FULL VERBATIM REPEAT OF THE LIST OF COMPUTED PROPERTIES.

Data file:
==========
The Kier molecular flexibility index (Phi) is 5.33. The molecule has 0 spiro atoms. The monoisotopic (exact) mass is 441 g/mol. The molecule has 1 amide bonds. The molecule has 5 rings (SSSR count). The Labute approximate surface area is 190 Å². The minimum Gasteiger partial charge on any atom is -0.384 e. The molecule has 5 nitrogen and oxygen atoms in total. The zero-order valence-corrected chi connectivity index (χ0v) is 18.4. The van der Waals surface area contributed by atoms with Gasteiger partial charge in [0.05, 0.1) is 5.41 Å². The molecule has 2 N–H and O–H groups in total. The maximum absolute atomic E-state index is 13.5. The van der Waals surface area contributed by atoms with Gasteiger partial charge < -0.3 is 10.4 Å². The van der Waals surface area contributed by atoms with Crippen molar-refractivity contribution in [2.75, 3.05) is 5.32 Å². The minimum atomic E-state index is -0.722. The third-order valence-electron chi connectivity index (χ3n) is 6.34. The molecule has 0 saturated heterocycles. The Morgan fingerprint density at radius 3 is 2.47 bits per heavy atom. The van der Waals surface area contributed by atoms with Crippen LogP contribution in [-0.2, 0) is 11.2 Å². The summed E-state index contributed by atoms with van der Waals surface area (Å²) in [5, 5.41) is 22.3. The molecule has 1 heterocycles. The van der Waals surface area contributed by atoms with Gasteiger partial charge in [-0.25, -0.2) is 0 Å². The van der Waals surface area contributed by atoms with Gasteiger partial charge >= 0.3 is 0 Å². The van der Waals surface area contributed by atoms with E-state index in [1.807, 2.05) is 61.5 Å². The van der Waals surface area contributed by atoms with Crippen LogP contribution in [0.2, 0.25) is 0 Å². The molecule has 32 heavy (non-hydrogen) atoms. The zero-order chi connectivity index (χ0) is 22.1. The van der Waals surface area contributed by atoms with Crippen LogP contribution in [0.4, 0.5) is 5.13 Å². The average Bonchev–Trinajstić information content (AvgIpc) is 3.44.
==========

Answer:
The Kier molecular flexibility index (Phi) is 5.33. The molecule has 0 spiro atoms. The monoisotopic (exact) mass is 441 g/mol. The molecule has 1 amide bonds. The molecule has 5 rings (SSSR count). The Labute approximate surface area is 190 Å². The minimum Gasteiger partial charge on any atom is -0.384 e. The molecule has 5 nitrogen and oxygen atoms in total. The zero-order valence-corrected chi connectivity index (χ0v) is 18.4. The van der Waals surface area contributed by atoms with Gasteiger partial charge in [0.05, 0.1) is 5.41 Å². The molecule has 2 N–H and O–H groups in total. The maximum absolute atomic E-state index is 13.5. The van der Waals surface area contributed by atoms with Gasteiger partial charge < -0.3 is 10.4 Å². The van der Waals surface area contributed by atoms with Crippen molar-refractivity contribution in [2.75, 3.05) is 5.32 Å². The minimum atomic E-state index is -0.722. The third-order valence-electron chi connectivity index (χ3n) is 6.34. The molecule has 0 saturated heterocycles. The Morgan fingerprint density at radius 3 is 2.47 bits per heavy atom. The van der Waals surface area contributed by atoms with Crippen LogP contribution in [-0.2, 0) is 11.2 Å². The summed E-state index contributed by atoms with van der Waals surface area (Å²) in [5, 5.41) is 22.3. The molecule has 1 heterocycles. The van der Waals surface area contributed by atoms with Gasteiger partial charge in [-0.25, -0.2) is 0 Å². The van der Waals surface area contributed by atoms with Gasteiger partial charge >= 0.3 is 0 Å². The van der Waals surface area contributed by atoms with E-state index in [1.807, 2.05) is 61.5 Å². The van der Waals surface area contributed by atoms with Crippen LogP contribution in [0.2, 0.25) is 0 Å². The molecule has 32 heavy (non-hydrogen) atoms. The zero-order chi connectivity index (χ0) is 22.1. The van der Waals surface area contributed by atoms with Crippen LogP contribution in [0.4, 0.5) is 5.13 Å². The average Bonchev–Trinajstić information content (AvgIpc) is 3.44.